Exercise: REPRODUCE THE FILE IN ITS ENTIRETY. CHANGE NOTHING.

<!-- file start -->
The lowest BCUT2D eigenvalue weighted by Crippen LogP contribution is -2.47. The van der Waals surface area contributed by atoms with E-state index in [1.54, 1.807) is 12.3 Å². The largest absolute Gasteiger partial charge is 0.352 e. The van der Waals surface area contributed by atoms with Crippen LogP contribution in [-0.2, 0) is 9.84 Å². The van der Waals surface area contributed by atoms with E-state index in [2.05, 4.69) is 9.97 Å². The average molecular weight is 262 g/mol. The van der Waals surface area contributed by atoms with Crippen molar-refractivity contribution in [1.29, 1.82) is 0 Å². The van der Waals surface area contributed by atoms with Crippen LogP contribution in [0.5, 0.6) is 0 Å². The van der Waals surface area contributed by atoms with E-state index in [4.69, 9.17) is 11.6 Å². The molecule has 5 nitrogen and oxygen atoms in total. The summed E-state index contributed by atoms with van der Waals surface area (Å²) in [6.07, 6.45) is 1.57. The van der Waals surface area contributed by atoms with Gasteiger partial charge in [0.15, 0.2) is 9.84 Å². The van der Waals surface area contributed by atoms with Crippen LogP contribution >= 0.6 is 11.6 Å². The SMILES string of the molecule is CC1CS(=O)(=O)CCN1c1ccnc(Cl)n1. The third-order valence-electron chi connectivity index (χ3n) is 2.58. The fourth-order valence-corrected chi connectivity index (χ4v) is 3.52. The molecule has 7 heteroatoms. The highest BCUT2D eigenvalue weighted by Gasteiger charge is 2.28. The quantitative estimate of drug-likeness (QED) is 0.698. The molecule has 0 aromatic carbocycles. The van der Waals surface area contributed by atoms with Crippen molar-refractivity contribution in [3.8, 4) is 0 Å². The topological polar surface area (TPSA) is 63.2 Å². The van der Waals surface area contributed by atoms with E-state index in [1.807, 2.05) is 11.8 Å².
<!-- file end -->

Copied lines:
The lowest BCUT2D eigenvalue weighted by Crippen LogP contribution is -2.47. The van der Waals surface area contributed by atoms with E-state index in [1.54, 1.807) is 12.3 Å². The largest absolute Gasteiger partial charge is 0.352 e. The van der Waals surface area contributed by atoms with Crippen LogP contribution in [-0.2, 0) is 9.84 Å². The van der Waals surface area contributed by atoms with E-state index in [2.05, 4.69) is 9.97 Å². The average molecular weight is 262 g/mol. The van der Waals surface area contributed by atoms with Crippen molar-refractivity contribution in [1.29, 1.82) is 0 Å². The van der Waals surface area contributed by atoms with Crippen LogP contribution in [0.5, 0.6) is 0 Å². The van der Waals surface area contributed by atoms with E-state index in [4.69, 9.17) is 11.6 Å². The molecule has 5 nitrogen and oxygen atoms in total. The summed E-state index contributed by atoms with van der Waals surface area (Å²) in [6.07, 6.45) is 1.57. The van der Waals surface area contributed by atoms with Gasteiger partial charge in [0.15, 0.2) is 9.84 Å². The van der Waals surface area contributed by atoms with Crippen LogP contribution >= 0.6 is 11.6 Å². The SMILES string of the molecule is CC1CS(=O)(=O)CCN1c1ccnc(Cl)n1. The third-order valence-electron chi connectivity index (χ3n) is 2.58. The fourth-order valence-corrected chi connectivity index (χ4v) is 3.52. The molecule has 7 heteroatoms. The highest BCUT2D eigenvalue weighted by Gasteiger charge is 2.28. The quantitative estimate of drug-likeness (QED) is 0.698. The molecule has 0 aromatic carbocycles. The van der Waals surface area contributed by atoms with Crippen molar-refractivity contribution in [3.8, 4) is 0 Å². The topological polar surface area (TPSA) is 63.2 Å². The van der Waals surface area contributed by atoms with E-state index in [1.807, 2.05) is 11.8 Å².